Secchia Piazza | 151 Fountain St. NE

Expected completion: June 2022

Visitors to Grand Rapids Community College’s downtown campus can already see the colorful glass panels of Secchia Piazza’s domed skylight a full city block away, on Fulton Street.

Crews began renovating the space near the corner of Fountain Street and Ransom Avenue in late September. The nearly $5 million project includes enclosing an underused outdoor patio at GRCC’s Wisner-Bottrall Applied Technology Center to create an updated event and meeting space.

The redesign will include flooring created by GRCC artists that evoke the journey students take from the Secchia Institute for Culinary Education to careers worldwide. A GRCC spokesperson says crews installed the glass for the 15-foot high skylight in late December.

Named for its donors, the late Peter Secchia and his family, Secchia Piazza is on track to open in June 2022.


Special Olympics Michigan Unified Sports & Inclusion Center | 160 68th Street SW, Byron Township

Targeted completion date: May 2022 (Phase 1)

Renovations are well underway at the former South Christian High School, which will become the largest Special Olympics facility of its kind in the world, according to Special Olympics Michigan President and CEO Tim Hileman.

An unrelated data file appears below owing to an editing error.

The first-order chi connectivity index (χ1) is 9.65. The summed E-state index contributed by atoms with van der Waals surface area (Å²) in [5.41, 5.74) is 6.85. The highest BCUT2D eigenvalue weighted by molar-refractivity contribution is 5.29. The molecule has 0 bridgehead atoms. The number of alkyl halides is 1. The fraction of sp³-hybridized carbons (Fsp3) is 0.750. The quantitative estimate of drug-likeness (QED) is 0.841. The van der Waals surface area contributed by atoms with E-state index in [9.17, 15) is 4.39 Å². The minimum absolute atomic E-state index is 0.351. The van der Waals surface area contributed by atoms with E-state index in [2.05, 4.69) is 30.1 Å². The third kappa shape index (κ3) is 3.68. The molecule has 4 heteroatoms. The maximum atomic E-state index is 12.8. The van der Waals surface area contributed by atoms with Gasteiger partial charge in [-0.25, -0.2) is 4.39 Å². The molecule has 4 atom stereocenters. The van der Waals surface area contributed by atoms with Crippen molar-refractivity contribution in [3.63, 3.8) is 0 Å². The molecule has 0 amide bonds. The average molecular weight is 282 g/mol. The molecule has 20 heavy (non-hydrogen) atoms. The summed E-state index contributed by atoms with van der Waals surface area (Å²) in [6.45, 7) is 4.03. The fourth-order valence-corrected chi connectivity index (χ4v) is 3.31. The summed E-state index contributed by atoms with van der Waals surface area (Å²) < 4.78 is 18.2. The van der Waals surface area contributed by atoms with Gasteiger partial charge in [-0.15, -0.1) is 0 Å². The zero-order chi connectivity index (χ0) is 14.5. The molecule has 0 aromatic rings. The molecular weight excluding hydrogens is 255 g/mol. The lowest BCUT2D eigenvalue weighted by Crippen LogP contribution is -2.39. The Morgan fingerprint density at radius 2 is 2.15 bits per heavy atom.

“This is really a community place this is really for everyone to come and celebrate people of all abilities,” he said.

Hileman told News 8 the group is halfway through Phase 1 of renovations, which includes making the facility more accessible, adding restrooms and a new front lobby. He said several nonprofit partners have already moved their offices into the center, including the Down Syndrome Association of West Michigan, Be Nice Mental Health Foundation of West Michigan and Autism Support of Kent County.

Disability Advocates of Kent County expects to open its new home inside the Special Olympics Michigan center in April. The 8,500-square-foot space will feature the region’s first occupational therapy home accessibility center, where people can see and test potential ways to alter their homes for more independence. Disability Advocates of Kent County says it’s about 85% to its fundraising goal of $2.5 million to help pay for construction, campaign costs and programming.

Thresholds, Brody’s Be Café an Deaf and Hard of Hearing Services will also move into the former school after renovations this year.

Hileman says athletes are already practicing on the refinished floors of the gymnasium, which now bear the Special Olympics logo at center court. The facility started hosting practices in July and held tournaments months later, according to Hileman.

So far, Special Olympics Michigan has raised just over $8.4 million for the project, which is expected to cost about $15 million to $20 million. Hileman is hopeful the upcoming polar plunge season will help. The fundraising effort kicks off Jan. 21 at the training and inclusion center, which will host the first 24-hour super plunge.

Hileman expects Phase 1 of the project to wrap up in May. He hopes to start Phase 2 work on the outdoor complex this fall. That stage will include adding sports fields, a track and fields award stand and plaza.

If all goes well, the Special Olympics Michigan Unified Sports & Inclusion Center should be complete in 2023.